2nd day of hearings in theater shooting case covers ballistic evidence and evidence handling

CENTENNIAL, Colo. - Evidence from the Aurora movie theater shooting case was lost by the original Colorado Bureau of Investigation examiner, according to testimony from the examiner who subsequently took over the case.

The revelation came during expert testimony on the second consecutive day of hearings in the case. Dale Higashi, a CBI forensic scientist, testified that he took over examination of firearms, casings, magazines and bullets after his predecessor, former CBI forensic analyst Alan Hammond, lost a piece of evidence. Higashi described the missing item as a piece of copper measuring 1/4 inch in diameter.

“There was a problem with Alan’s handling of the evidence,” said Higashi.

Higashi also testified that all of the 150 to 160 bullets and bullet fragments recovered from the scene he examined were linked to weapons allegedly used by the defendant, James Holmes.

"There was not an item that showed up that could've been fired by another weapon," Higashi said.

An agent from the Bureau of Alcohol, Tobacco, Firearms and Explosives testified at previous hearings that Holmes purchased thousands of rounds for two Glock .22-caliber handguns, a Remington shotgun and a Smith and Wesson .223-caliber rifle.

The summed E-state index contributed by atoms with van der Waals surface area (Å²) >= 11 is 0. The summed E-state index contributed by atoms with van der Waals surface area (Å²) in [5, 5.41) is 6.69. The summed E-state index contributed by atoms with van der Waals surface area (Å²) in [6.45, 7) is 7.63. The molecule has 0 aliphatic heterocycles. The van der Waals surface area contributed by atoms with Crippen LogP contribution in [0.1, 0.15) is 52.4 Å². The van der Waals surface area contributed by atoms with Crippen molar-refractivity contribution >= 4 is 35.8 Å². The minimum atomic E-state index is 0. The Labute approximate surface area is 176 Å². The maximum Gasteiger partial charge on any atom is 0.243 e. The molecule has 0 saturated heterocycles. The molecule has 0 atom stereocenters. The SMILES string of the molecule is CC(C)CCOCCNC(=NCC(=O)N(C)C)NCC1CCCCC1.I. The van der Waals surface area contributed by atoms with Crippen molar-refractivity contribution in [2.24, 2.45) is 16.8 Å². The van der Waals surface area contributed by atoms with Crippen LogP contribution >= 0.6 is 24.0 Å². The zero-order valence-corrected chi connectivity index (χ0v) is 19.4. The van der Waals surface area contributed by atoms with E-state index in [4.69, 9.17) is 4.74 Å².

The evidentiary hearing ended at 11:45 a.m. Wednesday, with the judge saying he would rule on the attorneys' motions in the coming days.

Holmes has pleaded not guilty by reason of insanity to charges of killing 12 people and injuring 70 in the July 2012 attack. Prosecutors are seeking the death penalty.

During the Tuesday hearing, attorneys debated a number of issues, including the trial date and whether Holmes' second sanity evaluation should be videotaped.

As a result of the hearing, the trial date was rescheduled for Dec. 8. It was previously scheduled to begin on Oct. 14, but was delayed after the psychiatrist performing the second sanity evaluation at Colorado Mental Health Institute at Pueblo requested more time to complete his examination and report.

Another point of contention during the first day of hearings was the psychiatrist's request to videotape Holmes' second sanity evaluation. District Court Judge Carlos Samour granted the second evaluation after concluding the first was incomplete and inadequate, but Holmes' lawyers do not want it to be recorded.

Samour heard arguments Tuesday morning about the videotaping request and said he will rule on the issue in the next couple days.

The next hearing in the case is scheduled for Aug. 25. Samour's last advice to the attorneys before the end of the hearing was, "use the time wisely."

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